|11.||Sony A7 II||Full Frame||24.0||6000||4000||1080/60p||24.9||13.6||2449||90|
|12.||Sony A77 II||APS-C||24.0||6000||4000||1080/60p||..||..||..||..|
|15.||Sony RX100 III||1-inch||20.0||5472||3648||1080/60p||22.4||12.3||495||67|
Many modern cameras cannot only take still pictures, but also record videos. Both cameras under consideration are equipped with sensors that have a sufficiently high read-out speed for moving images, but the HX350 provides a faster frame rate than the A68. It can shoot movie footage at 1080/60p, while the A68 is limited to 1080/60i.
Beyond body and sensor, cameras can and do differ across a range of features. The two cameras under consideration are similar with respect to both having an electronic viewfinder. However, the one in the A68 offers a substantially higher resolution than the one in the HX350 (1440k vs 202k dots). The following table reports on some other key feature differences and similarities of the Sony A68, the Sony HX350, and comparable cameras.
|11.||Sony A7 II||2400||n||3.0||1230||tilting||n||1/8000s||5.0||n||Y|
|12.||Sony A77 II||2359||Y||3.0||1229||full-flex||n||1/8000s||12.0||Y||Y|
|15.||Sony RX100 III||1440||n||3.0||1229||tilting||n||1/2000s||10.0||Y||Y|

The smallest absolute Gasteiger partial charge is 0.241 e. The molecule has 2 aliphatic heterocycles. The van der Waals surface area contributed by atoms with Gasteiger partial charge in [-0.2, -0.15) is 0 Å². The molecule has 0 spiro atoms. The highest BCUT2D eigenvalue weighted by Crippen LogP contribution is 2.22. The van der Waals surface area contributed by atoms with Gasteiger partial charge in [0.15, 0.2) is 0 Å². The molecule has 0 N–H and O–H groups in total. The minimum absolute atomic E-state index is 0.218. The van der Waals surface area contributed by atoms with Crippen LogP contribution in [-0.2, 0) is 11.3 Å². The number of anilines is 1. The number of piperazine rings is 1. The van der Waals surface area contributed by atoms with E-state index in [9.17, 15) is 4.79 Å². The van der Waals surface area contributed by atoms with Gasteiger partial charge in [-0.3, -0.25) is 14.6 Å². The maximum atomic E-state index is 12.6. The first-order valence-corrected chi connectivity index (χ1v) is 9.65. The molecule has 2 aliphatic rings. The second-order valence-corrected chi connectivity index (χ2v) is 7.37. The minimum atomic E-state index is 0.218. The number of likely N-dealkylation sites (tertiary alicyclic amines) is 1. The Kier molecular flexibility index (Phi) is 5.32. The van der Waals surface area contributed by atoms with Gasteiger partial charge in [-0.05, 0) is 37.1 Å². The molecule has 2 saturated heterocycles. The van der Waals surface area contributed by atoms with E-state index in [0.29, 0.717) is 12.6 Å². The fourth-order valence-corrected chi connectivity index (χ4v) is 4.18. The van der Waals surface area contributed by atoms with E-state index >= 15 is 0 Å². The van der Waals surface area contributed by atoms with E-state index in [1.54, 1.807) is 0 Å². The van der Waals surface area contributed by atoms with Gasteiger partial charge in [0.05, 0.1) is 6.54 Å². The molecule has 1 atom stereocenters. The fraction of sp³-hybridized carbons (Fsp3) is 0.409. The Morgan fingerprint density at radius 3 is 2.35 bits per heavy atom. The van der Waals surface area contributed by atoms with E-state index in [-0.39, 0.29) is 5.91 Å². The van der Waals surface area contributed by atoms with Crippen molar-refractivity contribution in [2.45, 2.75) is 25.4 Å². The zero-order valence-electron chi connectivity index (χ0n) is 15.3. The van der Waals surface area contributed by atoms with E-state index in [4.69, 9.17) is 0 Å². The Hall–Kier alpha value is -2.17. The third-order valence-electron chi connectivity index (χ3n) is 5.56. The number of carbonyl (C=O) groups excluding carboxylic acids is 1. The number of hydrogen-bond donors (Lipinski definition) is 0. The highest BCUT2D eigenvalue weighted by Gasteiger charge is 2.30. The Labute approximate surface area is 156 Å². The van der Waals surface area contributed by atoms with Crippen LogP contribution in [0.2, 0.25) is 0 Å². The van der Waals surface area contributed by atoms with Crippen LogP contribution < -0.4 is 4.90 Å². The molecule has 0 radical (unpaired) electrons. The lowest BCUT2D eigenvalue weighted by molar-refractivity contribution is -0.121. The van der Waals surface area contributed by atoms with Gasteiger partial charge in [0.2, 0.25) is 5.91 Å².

One feature that is present on the A68, but is missing on the HX350 is a top-level LCD. While being, of course, smaller than the rear screen, the control panel conveys some of the essential shooting information and can be convenient for quick and easy settings verification.
Concerning the storage of imaging data, both the A68 and the HX350 write their files to SDXC or Memory Stick PRO Duo cards. The A68 supports UHS-I cards (Ultra High Speed data transfer of up to 104 MB/s), while the HX350 cannot take advantage of Ultra High Speed SD cards.
For some imaging applications, the extent to which a camera can communicate with its environment can be an important aspect in the camera decision process. The table below provides an overview of the connectivity of the Sony Alpha SLT-A68 and Sony Cyber-shot DSC-HX350 and, in particular, the interfaces the cameras (and selected comparators) provide for accessory control and data transfer.
| WiFi |
| NFC |
|11.||Sony A7 II||Y||stereo||mono||Y||Y||micro||2.0||Y||Y||-|
|12.||Sony A77 II||Y||stereo||mono||Y||-||mini||2.0||Y||Y||-|